Tuesday, December 17, 2013

Configure a FIPS 140-2 Compliant Java Provider on RedHat/CentOS/Fedora

If you're using any form of cryptography in Java, you might be aware of NIST FIPS 140-2, which lays out what you can and cannot use on federal information processing systems.

Oracle documentation, true to form, only gets you 80% of the way there.  Here's their technical notes on FIPS 140 compliance.

So here are the step-by-step instructions for configuring java with a FIPS-compliant Provider (SunPKCS11-NSS).

First, you need to install the libraries if you haven't already.  These are written by Mozilla, and have gone through NIST's Cryptographic Module Validation Program (CMVP).  Luckily, they're available for RedHat/CentOS/Fedora, and can be installed through yum.

sudo yum install nss-pkcs11-devel
 Next, you need to configure your JRE to add the provider.  You do this by editing ${jre.home}/lib/security/java.security and adding a reference to the SunPKCS11 provider.

On my Fedora 19 box, I have both the OpenJDK and SunJDK installed.  Here are the locations of their JREs on my box.

cd /usr/lib/jvm/java-1.7.0-openjdk-
sudo vim java.security
cd /usr/java/jdk1.7.0_15/jre/lib/security
sudo vim java.security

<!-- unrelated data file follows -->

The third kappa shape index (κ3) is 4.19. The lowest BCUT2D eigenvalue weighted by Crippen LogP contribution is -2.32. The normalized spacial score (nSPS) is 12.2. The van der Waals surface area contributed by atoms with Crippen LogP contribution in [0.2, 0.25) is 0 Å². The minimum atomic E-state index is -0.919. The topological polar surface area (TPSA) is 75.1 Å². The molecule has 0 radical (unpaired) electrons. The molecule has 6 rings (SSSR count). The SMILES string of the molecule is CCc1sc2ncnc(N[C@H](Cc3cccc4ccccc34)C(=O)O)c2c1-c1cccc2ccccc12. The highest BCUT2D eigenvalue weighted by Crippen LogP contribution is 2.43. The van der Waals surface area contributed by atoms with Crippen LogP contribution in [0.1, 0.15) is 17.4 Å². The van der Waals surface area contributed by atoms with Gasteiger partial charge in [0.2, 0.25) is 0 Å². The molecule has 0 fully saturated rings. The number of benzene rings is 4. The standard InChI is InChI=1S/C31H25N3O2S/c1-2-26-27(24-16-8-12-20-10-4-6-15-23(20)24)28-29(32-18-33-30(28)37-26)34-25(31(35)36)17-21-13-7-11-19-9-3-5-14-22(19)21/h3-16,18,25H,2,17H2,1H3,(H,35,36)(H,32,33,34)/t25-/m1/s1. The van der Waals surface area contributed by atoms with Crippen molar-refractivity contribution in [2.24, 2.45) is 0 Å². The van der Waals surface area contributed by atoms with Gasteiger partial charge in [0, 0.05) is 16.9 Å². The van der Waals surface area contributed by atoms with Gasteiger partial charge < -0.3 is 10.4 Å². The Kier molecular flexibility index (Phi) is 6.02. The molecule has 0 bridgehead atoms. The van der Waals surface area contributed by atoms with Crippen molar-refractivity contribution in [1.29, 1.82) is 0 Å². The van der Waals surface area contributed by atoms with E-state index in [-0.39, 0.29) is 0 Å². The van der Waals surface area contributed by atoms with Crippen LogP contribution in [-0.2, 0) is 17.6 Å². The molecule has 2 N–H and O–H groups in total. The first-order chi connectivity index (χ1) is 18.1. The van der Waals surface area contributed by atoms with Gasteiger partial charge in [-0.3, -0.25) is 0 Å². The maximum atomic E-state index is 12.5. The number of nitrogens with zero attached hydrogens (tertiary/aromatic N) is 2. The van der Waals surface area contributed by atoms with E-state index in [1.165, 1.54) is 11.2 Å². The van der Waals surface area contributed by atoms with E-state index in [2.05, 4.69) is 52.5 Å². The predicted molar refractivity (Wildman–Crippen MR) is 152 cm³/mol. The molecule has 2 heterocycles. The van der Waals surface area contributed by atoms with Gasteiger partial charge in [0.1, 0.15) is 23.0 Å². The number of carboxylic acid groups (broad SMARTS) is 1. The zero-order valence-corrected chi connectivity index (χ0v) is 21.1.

Be careful that you don't update one and then run your app on the other.  I just configured both and now I can run my apps on either.

Anyway, in the picture below, you'll notice that I've added:
security.provider.10=sun.security.pkcs11.SunPKCS11 ${java.home}/lib/security/nss.cfg

In the same directory, edit (or create if it isn't there) your nss.cfg:
sudo vim nss.cfg
The only change I had to make to this file was to set 'nssLibraryDirectory' to /usr/lib64, which is where your libnss3.so library was installed when you ran 'yum install' earlier.

Now, you may use the SunPKCS11-NSS provider in your Java applications, which is FIPS-compliant.  Here's a tiny app that creates a java.security.Signature for creating digital signatures.  It is configured to use the SHA256withRSA algorithm via the SunPKCS11-NSS provider.
 This program just loads the Signature instance - it doesn't do anything with it.  If the program runs without printing a stack trace, then you've successfully configured Java with a FIPS-compliant provider.

You can compile and run your program thus: